Top 5 hikes 3 hours from Sydney

Sydney is known to be one of the world’s most beautiful cities, with the iconic harbour and dazzling beaches attracting millions of tourists every year. For those that really want to experience what makes Sydney so captivating, the best way to do so is to head out on some of the hundreds of hikes that can be found so close to the CBD.


1) The Coast Track in Royal National Park

The best way to experience the Royal National Park, the third oldest national park in the entire world, is to tackle the stunning 26km-long Coast Track.

A perfect walk over two days, start in the little town of Bundeena in the north of the park and trek 18km on the first day to the gorgeous campground at North Era. The views along the way are outstanding, as you follow the edge of high cliffs with the Pacific Ocean lapping below. You’ll come across a number of pristine, isolated beaches as well, which are perfect for taking a dip to cool off.

After a night spent camping beneath the stars at North Era it’s only a three-hour, 8km hike to the end point at Otford. It’s ideal to do this trek with friends so you can leave a car at either end of the trail, as there aren’t any public transport options in this part of the state.

Our recommendation is to do the hike in the winter, where there is far less people along the trail and you’ll have the opportunity to see humpback whales just off the shore on their migratory journey north.

Image of Jarryd walking down a coastal path, surrounded by bare trees. Image of Jarryd walking down a coastal path, surrounded by bare trees.
Taking in the views the Royal National Park.

2) Spit Bridge to Manly Walk

You don’t need to travel far to find some amazing hikes close to Sydney. The Spit Bridge to Manly walk is only a short bus or ferry ride away from the CBD, and really shows why Sydney is considered to be one of the most beautiful cities in the world.

This 10km trail follows the northern edge of Sydney Harbour and passes through Australian native forests, along crystal clear coves and even has some fascinating Aboriginal rock paintings to admire.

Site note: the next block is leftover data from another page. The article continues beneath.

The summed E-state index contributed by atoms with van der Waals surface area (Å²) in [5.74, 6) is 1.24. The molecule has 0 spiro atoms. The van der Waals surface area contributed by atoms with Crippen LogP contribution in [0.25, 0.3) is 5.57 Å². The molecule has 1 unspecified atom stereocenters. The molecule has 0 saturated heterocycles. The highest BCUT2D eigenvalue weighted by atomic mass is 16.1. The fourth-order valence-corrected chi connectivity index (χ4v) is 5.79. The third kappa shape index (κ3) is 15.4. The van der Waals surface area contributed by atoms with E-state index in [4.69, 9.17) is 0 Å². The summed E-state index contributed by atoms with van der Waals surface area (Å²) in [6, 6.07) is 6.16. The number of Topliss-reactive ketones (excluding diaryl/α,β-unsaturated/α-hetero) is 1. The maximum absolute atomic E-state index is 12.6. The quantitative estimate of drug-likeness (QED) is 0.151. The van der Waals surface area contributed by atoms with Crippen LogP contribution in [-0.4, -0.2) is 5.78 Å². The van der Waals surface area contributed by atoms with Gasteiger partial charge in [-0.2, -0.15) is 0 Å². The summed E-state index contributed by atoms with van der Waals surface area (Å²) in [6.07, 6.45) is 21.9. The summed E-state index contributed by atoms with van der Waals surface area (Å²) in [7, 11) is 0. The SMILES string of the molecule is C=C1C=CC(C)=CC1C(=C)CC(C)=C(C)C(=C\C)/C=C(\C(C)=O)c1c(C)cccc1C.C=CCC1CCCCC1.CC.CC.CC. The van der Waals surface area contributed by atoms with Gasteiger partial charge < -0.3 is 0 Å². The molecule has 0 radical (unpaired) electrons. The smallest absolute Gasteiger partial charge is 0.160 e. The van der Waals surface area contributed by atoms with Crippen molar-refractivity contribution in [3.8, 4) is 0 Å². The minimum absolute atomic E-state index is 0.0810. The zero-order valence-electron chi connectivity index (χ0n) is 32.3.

While you can do this track in any direction, we recommend finishing in Manly so you can enjoy a well-earned meal and drink at the end of the hike. A perfect walk for the entire family.

Image of Alesha looking into the ocean as she stands on the coastal path that surrounds the Manly Walk Image of Alesha looking into the ocean as she stands on the coastal path that surrounds the Manly Walk
Alesha takes on the Spit to Manly Walk

3) The Six Foot Track

The Blue Mountains is home to a number of spectacular hikes, from short jaunts along perfectly-paved trails to epic multi-day missions. If you’re up for the latter, make sure you check out the Six Foot Track.

Running for 44km from Katoomba to the Jenolan Caves, this historic horse track cuts through the Bennelong Valley and puts you in the heart of some of New South Wales’ most glorious native bushland. It’s a very challenging and remote 3-day hike, so make sure you have experience with being in the wilderness and bring all of your camping supplies with you.

Image of the incredible views over the Blue Mountains; green trees and rolling valleys. Image of the incredible views over the Blue Mountains; green trees and rolling valleys.
Overlooking the Blue Mountains.

4) Gloucester Tops Circuit Walk

Almost exactly 3 hours north of Sydney is the expansive Barrington Tops National Park, home to ancient Gondwana rainforests, picturesque waterfalls and excellent opportunities for spotting Australian birds.

One of the best hiking trails in the park is the Gloucester Tops Circuit Walk, an 8km loop that takes you through forests that can be traced back millions of years. There’s a good chance you’ll spot plenty of wallabies and kangaroos along the way as you step through snowgums, subalpine woodlands and finally into towering Antarctic Beech trees.

Keep an eye on the weather on this track, as parts of it can be closed after heavy rain.

Image of three people admiring the height of the massive trees in Barrington Tops National Park. Image of three people admiring the height of the massive trees in Barrington Tops National Park.

5) Jerusalem Bay Hike

One of New South Wales’s most legendary hiking trails is the 250km Great North Walk that goes from Sydney all the way up to Newcastle’s Hunter Valley. But if you’re only looking for one section to try, check out the 11km Jerusalem Bay hike, also known as the Cowan to Brooklyn Bush Walk.

Located in Ku-ring-gai National Park only an hour from the city, this difficult one-way track starts from the Cowan train station and leads you through native bushland and around the edges of the stunning Jerusalem Bay. It finishes in Brooklyn at the Hawesbury River train station, making this a perfect trek for experienced bushwalkers who would prefer to use public transport.

The beginning and end of this trail is quite steep, so make sure you wear proper footwear.

 

Get prepared for your next adventure. Check off what you need with the Hiking Gear List.


Get the Hiking Gear List